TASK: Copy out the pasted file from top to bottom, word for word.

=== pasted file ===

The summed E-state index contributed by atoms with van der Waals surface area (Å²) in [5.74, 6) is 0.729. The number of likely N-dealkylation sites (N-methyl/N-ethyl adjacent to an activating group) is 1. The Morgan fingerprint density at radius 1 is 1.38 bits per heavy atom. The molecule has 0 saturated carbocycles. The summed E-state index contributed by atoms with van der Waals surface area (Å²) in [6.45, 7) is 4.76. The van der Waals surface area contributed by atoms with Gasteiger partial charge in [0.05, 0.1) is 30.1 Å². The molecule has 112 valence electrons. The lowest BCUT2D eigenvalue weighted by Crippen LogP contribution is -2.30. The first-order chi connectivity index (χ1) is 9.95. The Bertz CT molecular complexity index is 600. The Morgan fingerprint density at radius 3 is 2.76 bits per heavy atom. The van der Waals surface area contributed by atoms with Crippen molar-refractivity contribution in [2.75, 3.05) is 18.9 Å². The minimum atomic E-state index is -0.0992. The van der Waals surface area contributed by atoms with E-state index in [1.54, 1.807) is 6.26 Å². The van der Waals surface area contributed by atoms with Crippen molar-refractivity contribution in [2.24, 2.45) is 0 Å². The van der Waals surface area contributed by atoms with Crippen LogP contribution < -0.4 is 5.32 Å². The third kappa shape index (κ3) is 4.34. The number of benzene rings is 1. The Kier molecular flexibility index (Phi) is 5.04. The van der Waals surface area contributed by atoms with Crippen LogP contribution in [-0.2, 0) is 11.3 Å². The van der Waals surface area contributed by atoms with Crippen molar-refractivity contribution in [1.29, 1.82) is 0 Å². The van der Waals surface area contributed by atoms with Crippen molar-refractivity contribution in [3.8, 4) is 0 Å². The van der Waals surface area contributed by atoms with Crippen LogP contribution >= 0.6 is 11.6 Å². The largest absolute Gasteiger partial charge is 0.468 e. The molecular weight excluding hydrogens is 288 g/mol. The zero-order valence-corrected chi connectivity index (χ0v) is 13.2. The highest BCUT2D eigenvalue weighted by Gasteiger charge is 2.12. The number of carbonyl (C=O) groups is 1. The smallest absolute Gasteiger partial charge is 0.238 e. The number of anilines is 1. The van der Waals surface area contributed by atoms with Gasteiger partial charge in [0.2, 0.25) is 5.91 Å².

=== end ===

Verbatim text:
The summed E-state index contributed by atoms with van der Waals surface area (Å²) in [5.74, 6) is 0.729. The number of likely N-dealkylation sites (N-methyl/N-ethyl adjacent to an activating group) is 1. The Morgan fingerprint density at radius 1 is 1.38 bits per heavy atom. The molecule has 0 saturated carbocycles. The summed E-state index contributed by atoms with van der Waals surface area (Å²) in [6.45, 7) is 4.76. The van der Waals surface area contributed by atoms with Gasteiger partial charge in [0.05, 0.1) is 30.1 Å². The molecule has 112 valence electrons. The lowest BCUT2D eigenvalue weighted by Crippen LogP contribution is -2.30. The first-order chi connectivity index (χ1) is 9.95. The Bertz CT molecular complexity index is 600. The Morgan fingerprint density at radius 3 is 2.76 bits per heavy atom. The van der Waals surface area contributed by atoms with Crippen molar-refractivity contribution in [2.75, 3.05) is 18.9 Å². The minimum atomic E-state index is -0.0992. The van der Waals surface area contributed by atoms with E-state index in [1.54, 1.807) is 6.26 Å². The van der Waals surface area contributed by atoms with Crippen molar-refractivity contribution in [2.24, 2.45) is 0 Å². The van der Waals surface area contributed by atoms with Crippen LogP contribution < -0.4 is 5.32 Å². The third kappa shape index (κ3) is 4.34. The number of benzene rings is 1. The Kier molecular flexibility index (Phi) is 5.04. The van der Waals surface area contributed by atoms with Crippen LogP contribution in [-0.2, 0) is 11.3 Å². The van der Waals surface area contributed by atoms with Crippen molar-refractivity contribution in [1.29, 1.82) is 0 Å². The van der Waals surface area contributed by atoms with Crippen molar-refractivity contribution in [3.8, 4) is 0 Å². The van der Waals surface area contributed by atoms with Crippen LogP contribution >= 0.6 is 11.6 Å². The largest absolute Gasteiger partial charge is 0.468 e. The molecular weight excluding hydrogens is 288 g/mol. The zero-order valence-corrected chi connectivity index (χ0v) is 13.2. The highest BCUT2D eigenvalue weighted by Gasteiger charge is 2.12. The number of carbonyl (C=O) groups is 1. The smallest absolute Gasteiger partial charge is 0.238 e. The number of anilines is 1. The van der Waals surface area contributed by atoms with Gasteiger partial charge in [0.2, 0.25) is 5.91 Å².